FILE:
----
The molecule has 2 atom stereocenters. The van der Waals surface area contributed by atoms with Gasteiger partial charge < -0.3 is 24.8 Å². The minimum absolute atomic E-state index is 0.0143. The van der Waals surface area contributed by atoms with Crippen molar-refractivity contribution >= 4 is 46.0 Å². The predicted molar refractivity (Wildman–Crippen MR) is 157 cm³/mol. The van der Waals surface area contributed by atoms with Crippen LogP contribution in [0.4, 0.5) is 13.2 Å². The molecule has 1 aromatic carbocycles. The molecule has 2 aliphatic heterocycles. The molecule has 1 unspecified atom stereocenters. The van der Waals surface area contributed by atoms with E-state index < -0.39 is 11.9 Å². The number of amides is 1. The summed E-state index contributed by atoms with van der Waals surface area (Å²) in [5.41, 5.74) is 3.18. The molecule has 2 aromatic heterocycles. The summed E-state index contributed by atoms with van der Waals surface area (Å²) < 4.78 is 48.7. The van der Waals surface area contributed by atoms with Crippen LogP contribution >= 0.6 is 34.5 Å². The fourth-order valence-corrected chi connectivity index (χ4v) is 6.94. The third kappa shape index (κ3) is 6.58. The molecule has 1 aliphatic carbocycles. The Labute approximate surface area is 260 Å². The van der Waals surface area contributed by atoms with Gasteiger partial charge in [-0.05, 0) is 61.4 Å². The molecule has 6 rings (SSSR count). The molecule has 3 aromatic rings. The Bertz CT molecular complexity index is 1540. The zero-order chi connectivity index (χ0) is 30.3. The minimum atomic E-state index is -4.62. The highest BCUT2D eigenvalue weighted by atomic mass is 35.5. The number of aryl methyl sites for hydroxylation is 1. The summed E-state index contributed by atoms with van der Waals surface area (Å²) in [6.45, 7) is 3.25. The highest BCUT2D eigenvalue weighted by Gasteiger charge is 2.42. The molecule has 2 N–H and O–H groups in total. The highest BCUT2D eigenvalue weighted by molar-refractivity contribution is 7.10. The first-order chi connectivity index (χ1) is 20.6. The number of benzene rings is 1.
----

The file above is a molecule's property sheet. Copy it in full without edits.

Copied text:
The molecule has 2 atom stereocenters. The van der Waals surface area contributed by atoms with Gasteiger partial charge < -0.3 is 24.8 Å². The minimum absolute atomic E-state index is 0.0143. The van der Waals surface area contributed by atoms with Crippen molar-refractivity contribution >= 4 is 46.0 Å². The predicted molar refractivity (Wildman–Crippen MR) is 157 cm³/mol. The van der Waals surface area contributed by atoms with Crippen LogP contribution in [0.4, 0.5) is 13.2 Å². The molecule has 1 aromatic carbocycles. The molecule has 2 aliphatic heterocycles. The molecule has 1 unspecified atom stereocenters. The van der Waals surface area contributed by atoms with E-state index < -0.39 is 11.9 Å². The number of amides is 1. The summed E-state index contributed by atoms with van der Waals surface area (Å²) in [5.41, 5.74) is 3.18. The molecule has 2 aromatic heterocycles. The summed E-state index contributed by atoms with van der Waals surface area (Å²) < 4.78 is 48.7. The van der Waals surface area contributed by atoms with Crippen LogP contribution >= 0.6 is 34.5 Å². The fourth-order valence-corrected chi connectivity index (χ4v) is 6.94. The third kappa shape index (κ3) is 6.58. The molecule has 1 aliphatic carbocycles. The Labute approximate surface area is 260 Å². The van der Waals surface area contributed by atoms with Gasteiger partial charge in [-0.05, 0) is 61.4 Å². The molecule has 6 rings (SSSR count). The molecule has 3 aromatic rings. The Bertz CT molecular complexity index is 1540. The zero-order chi connectivity index (χ0) is 30.3. The minimum atomic E-state index is -4.62. The highest BCUT2D eigenvalue weighted by atomic mass is 35.5. The number of aryl methyl sites for hydroxylation is 1. The summed E-state index contributed by atoms with van der Waals surface area (Å²) in [6.45, 7) is 3.25. The highest BCUT2D eigenvalue weighted by Gasteiger charge is 2.42. The molecule has 2 N–H and O–H groups in total. The highest BCUT2D eigenvalue weighted by molar-refractivity contribution is 7.10. The first-order chi connectivity index (χ1) is 20.6. The number of benzene rings is 1.